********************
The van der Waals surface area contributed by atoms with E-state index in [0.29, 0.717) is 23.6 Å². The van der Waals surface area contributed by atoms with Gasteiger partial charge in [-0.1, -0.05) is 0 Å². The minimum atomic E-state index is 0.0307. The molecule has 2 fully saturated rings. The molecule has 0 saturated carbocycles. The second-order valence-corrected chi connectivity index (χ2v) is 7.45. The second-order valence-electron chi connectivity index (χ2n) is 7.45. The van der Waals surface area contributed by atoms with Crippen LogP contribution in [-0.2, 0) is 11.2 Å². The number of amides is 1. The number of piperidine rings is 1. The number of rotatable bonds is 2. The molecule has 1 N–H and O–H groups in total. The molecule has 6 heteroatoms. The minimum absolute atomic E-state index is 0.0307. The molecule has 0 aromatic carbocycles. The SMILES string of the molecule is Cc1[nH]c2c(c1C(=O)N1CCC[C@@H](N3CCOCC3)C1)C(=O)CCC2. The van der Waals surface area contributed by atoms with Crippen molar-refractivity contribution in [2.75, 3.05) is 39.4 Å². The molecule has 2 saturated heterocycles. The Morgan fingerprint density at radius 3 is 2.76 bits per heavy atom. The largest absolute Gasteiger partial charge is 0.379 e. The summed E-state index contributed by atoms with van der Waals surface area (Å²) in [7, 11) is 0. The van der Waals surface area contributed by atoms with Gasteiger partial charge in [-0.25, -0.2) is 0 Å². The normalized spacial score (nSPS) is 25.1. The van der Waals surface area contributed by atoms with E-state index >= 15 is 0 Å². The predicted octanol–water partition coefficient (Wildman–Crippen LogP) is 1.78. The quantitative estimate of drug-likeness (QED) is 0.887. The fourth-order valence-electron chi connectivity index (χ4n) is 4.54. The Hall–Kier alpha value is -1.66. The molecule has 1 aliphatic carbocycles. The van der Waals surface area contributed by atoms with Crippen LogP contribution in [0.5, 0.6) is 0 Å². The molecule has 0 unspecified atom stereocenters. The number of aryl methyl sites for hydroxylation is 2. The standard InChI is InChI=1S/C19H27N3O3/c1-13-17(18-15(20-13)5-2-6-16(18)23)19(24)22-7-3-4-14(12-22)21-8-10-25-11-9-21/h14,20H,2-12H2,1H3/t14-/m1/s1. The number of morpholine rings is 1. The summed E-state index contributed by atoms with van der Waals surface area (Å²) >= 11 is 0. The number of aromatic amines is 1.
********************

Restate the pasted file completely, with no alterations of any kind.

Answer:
The van der Waals surface area contributed by atoms with E-state index in [0.29, 0.717) is 23.6 Å². The van der Waals surface area contributed by atoms with Gasteiger partial charge in [-0.1, -0.05) is 0 Å². The minimum atomic E-state index is 0.0307. The molecule has 2 fully saturated rings. The molecule has 0 saturated carbocycles. The second-order valence-corrected chi connectivity index (χ2v) is 7.45. The second-order valence-electron chi connectivity index (χ2n) is 7.45. The van der Waals surface area contributed by atoms with Crippen LogP contribution in [-0.2, 0) is 11.2 Å². The number of amides is 1. The number of piperidine rings is 1. The number of rotatable bonds is 2. The molecule has 1 N–H and O–H groups in total. The molecule has 6 heteroatoms. The minimum absolute atomic E-state index is 0.0307. The molecule has 0 aromatic carbocycles. The SMILES string of the molecule is Cc1[nH]c2c(c1C(=O)N1CCC[C@@H](N3CCOCC3)C1)C(=O)CCC2. The van der Waals surface area contributed by atoms with Crippen molar-refractivity contribution in [2.75, 3.05) is 39.4 Å². The molecule has 2 saturated heterocycles. The Morgan fingerprint density at radius 3 is 2.76 bits per heavy atom. The largest absolute Gasteiger partial charge is 0.379 e. The summed E-state index contributed by atoms with van der Waals surface area (Å²) in [7, 11) is 0. The van der Waals surface area contributed by atoms with Gasteiger partial charge in [-0.25, -0.2) is 0 Å². The normalized spacial score (nSPS) is 25.1. The van der Waals surface area contributed by atoms with E-state index >= 15 is 0 Å². The predicted octanol–water partition coefficient (Wildman–Crippen LogP) is 1.78. The quantitative estimate of drug-likeness (QED) is 0.887. The fourth-order valence-electron chi connectivity index (χ4n) is 4.54. The Hall–Kier alpha value is -1.66. The molecule has 1 aliphatic carbocycles. The van der Waals surface area contributed by atoms with Crippen LogP contribution in [0.5, 0.6) is 0 Å². The molecule has 0 unspecified atom stereocenters. The number of aryl methyl sites for hydroxylation is 2. The standard InChI is InChI=1S/C19H27N3O3/c1-13-17(18-15(20-13)5-2-6-16(18)23)19(24)22-7-3-4-14(12-22)21-8-10-25-11-9-21/h14,20H,2-12H2,1H3/t14-/m1/s1. The number of morpholine rings is 1. The summed E-state index contributed by atoms with van der Waals surface area (Å²) >= 11 is 0. The number of aromatic amines is 1.